Research in S/T relations has two major thrusts. The first involves the study of the interactive, nonlinear processes that govern the behavior of plasma within the magnetospheres and ionospheres of the earth, other planets, and in the interplanetary medium. Special emphasis today is on the development of quantitative models with the aim of understanding and eventually predicting the influence of solar variations - both short and long term - on the earth's magnetosphere, ionosphere, and atmosphere. This includes detailed studies of microscopic processes which affect the transport of energy, momentum, and mass through the solar wind-magnetosphere-ionosphere (SMI) system as well as the global modeling of this system. The second thrust uses the geo-plasma environment as a laboratory for furthering our knowledge of fundamental plasma processes which may duplicate natural processes under controlled conditions (e.g. artificial aurora) or which occur under plasma conditions difficult to achieve in ground laboratories (e.g., collisionless shocks). This will help to better understand the complex interactions of the plasma environment with man-made objects (shuttle, space station, satellites) such as wake effects, differential charging, and perturbations due to gas releases and particle-beam injections, for example. This grant supports the study of plasma waves, small-scale structures and their dynamics, and turbulence which have considerable impact on the global dynamics of the large-scale SMI system. Regions in which processes of this kind occur are to be found throughout the earth's magnetosphere and ionosphere. Because of the lack of multi-point observations, the true temporal and three-dimensional spatial structures on spatial scales of several 100 to several 1000km are not well known. Such measurements will, however, become available in the future. Small-scale structures, turbulent motions, and microscopic wave-particle interactions can also be studied without detailed knowledge of the overall state of the system, whereas the reverse is not true. Global studies require knowledge of boundary conditions and transport coefficients which only local studies can provide. Thus the microscopic plasma phenomena developed under this grant are needed prior to the task of developing global models.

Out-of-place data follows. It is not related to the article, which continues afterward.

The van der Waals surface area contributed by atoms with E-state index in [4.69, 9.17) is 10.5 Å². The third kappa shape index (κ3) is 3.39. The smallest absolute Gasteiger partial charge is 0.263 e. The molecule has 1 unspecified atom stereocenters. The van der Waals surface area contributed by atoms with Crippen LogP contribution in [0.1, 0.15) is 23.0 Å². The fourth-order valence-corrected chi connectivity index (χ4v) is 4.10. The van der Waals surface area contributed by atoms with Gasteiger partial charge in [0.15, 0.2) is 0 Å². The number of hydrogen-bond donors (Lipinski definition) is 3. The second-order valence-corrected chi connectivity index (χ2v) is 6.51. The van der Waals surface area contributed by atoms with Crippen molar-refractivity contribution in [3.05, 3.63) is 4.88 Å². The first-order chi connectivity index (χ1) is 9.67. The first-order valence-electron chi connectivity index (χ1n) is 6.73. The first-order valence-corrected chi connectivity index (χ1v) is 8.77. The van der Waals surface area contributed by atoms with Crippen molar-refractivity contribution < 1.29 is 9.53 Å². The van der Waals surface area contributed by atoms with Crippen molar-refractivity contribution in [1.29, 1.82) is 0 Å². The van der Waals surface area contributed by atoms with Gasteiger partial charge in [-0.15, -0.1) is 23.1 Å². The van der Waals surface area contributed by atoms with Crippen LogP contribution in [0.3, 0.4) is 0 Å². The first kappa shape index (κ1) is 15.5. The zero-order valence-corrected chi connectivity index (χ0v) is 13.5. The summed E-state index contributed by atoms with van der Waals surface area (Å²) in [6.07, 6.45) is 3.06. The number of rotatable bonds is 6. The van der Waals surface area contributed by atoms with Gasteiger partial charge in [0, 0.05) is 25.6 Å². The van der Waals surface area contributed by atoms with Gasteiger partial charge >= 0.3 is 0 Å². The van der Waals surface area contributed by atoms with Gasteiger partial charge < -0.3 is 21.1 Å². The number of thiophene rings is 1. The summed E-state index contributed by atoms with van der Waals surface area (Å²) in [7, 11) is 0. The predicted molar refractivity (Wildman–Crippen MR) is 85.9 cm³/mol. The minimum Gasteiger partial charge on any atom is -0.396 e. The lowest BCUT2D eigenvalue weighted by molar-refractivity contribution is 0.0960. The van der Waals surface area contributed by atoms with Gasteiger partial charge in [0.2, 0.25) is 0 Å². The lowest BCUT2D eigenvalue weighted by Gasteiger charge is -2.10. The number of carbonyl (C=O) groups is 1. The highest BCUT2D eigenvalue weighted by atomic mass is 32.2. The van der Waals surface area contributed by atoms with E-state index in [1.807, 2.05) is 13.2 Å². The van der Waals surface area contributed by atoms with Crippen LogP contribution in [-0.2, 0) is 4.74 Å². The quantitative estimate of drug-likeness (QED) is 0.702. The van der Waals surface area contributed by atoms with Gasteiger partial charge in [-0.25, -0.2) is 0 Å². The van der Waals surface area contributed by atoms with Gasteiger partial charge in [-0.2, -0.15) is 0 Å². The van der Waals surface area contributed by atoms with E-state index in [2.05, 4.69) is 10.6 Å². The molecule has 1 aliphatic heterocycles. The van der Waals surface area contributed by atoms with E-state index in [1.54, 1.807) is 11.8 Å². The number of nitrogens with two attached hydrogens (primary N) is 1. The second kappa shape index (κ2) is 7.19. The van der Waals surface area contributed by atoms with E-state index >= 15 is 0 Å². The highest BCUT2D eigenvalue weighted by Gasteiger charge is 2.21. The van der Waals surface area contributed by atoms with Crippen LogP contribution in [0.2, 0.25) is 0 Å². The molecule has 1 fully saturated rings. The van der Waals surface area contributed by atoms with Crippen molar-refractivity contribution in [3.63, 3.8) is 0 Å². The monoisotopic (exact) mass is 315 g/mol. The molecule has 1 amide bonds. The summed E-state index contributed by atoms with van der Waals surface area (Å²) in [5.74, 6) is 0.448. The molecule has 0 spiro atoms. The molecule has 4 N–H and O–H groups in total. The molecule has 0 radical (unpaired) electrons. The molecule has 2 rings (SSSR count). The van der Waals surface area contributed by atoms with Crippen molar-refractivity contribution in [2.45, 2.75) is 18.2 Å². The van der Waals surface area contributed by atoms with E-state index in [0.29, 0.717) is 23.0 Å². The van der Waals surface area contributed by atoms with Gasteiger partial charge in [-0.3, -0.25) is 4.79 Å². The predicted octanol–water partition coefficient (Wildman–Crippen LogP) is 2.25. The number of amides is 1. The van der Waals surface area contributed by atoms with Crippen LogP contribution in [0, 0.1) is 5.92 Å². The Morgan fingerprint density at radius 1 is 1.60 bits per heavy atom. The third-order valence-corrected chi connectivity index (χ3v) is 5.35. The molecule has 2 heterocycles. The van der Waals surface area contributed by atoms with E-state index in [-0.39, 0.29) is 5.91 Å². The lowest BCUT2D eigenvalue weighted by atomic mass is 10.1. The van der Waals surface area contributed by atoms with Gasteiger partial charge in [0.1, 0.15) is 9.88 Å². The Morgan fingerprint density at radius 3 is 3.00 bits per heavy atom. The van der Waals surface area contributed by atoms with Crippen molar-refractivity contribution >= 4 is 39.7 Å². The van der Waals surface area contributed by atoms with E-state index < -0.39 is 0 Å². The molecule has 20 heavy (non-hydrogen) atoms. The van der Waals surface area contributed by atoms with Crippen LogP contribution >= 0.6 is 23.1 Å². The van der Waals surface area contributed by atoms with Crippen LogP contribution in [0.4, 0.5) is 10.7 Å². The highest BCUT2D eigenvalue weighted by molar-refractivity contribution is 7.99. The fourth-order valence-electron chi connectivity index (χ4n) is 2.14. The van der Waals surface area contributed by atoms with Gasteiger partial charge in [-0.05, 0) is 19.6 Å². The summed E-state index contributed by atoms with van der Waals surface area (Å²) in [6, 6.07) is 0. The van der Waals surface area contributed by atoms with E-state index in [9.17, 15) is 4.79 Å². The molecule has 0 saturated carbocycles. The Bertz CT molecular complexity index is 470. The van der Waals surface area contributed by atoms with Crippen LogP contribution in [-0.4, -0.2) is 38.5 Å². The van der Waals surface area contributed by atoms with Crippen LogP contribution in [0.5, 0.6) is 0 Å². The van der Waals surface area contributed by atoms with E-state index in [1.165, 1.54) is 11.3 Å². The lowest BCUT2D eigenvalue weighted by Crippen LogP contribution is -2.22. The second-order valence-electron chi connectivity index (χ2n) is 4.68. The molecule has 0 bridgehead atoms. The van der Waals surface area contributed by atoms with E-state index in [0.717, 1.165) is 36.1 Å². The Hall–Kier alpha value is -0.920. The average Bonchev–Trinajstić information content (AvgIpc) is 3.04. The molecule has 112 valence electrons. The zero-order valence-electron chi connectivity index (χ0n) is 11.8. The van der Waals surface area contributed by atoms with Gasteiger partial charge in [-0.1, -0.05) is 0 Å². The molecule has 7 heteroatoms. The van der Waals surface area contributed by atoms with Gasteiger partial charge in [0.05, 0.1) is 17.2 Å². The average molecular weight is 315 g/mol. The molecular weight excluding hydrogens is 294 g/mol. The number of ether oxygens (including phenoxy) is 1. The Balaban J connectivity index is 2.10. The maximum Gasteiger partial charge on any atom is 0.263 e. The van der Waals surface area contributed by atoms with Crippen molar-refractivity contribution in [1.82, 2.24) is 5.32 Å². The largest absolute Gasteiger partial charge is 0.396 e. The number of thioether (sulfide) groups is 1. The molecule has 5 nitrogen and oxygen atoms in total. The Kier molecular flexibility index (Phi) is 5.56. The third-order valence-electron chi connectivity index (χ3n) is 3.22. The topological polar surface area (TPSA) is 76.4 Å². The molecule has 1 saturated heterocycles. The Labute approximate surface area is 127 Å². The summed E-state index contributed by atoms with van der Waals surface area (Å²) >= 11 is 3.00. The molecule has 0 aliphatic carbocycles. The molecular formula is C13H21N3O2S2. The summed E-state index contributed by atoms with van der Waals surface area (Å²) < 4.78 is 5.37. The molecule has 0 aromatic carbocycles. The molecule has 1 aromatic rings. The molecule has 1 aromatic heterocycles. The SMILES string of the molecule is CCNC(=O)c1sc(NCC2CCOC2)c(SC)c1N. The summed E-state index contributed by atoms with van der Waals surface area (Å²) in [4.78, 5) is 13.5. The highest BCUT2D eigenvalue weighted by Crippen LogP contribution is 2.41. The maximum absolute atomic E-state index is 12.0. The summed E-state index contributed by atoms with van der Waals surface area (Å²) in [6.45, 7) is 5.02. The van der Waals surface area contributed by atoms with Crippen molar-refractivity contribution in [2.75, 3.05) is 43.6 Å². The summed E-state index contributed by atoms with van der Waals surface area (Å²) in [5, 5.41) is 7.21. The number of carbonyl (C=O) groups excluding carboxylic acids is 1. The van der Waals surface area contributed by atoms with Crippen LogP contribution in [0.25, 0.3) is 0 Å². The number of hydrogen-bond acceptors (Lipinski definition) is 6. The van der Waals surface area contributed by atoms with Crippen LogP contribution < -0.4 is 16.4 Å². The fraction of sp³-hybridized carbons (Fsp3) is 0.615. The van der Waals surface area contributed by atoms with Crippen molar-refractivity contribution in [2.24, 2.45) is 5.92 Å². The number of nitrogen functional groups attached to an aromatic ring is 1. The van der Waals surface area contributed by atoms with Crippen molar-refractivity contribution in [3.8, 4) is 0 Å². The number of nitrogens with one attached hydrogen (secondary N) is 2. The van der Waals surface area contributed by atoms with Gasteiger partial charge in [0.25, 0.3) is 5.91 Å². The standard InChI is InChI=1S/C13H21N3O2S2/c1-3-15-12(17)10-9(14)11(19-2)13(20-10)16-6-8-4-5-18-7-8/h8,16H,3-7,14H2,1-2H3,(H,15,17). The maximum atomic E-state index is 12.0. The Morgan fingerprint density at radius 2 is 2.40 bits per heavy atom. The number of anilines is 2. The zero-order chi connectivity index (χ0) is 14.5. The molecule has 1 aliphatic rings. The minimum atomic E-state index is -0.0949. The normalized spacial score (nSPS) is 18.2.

National Science Foundation (NSF)
Division of Atmospheric and Geospace Sciences (AGS)
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Kenneth H. Schatten
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University of Iowa
Iowa City
United States
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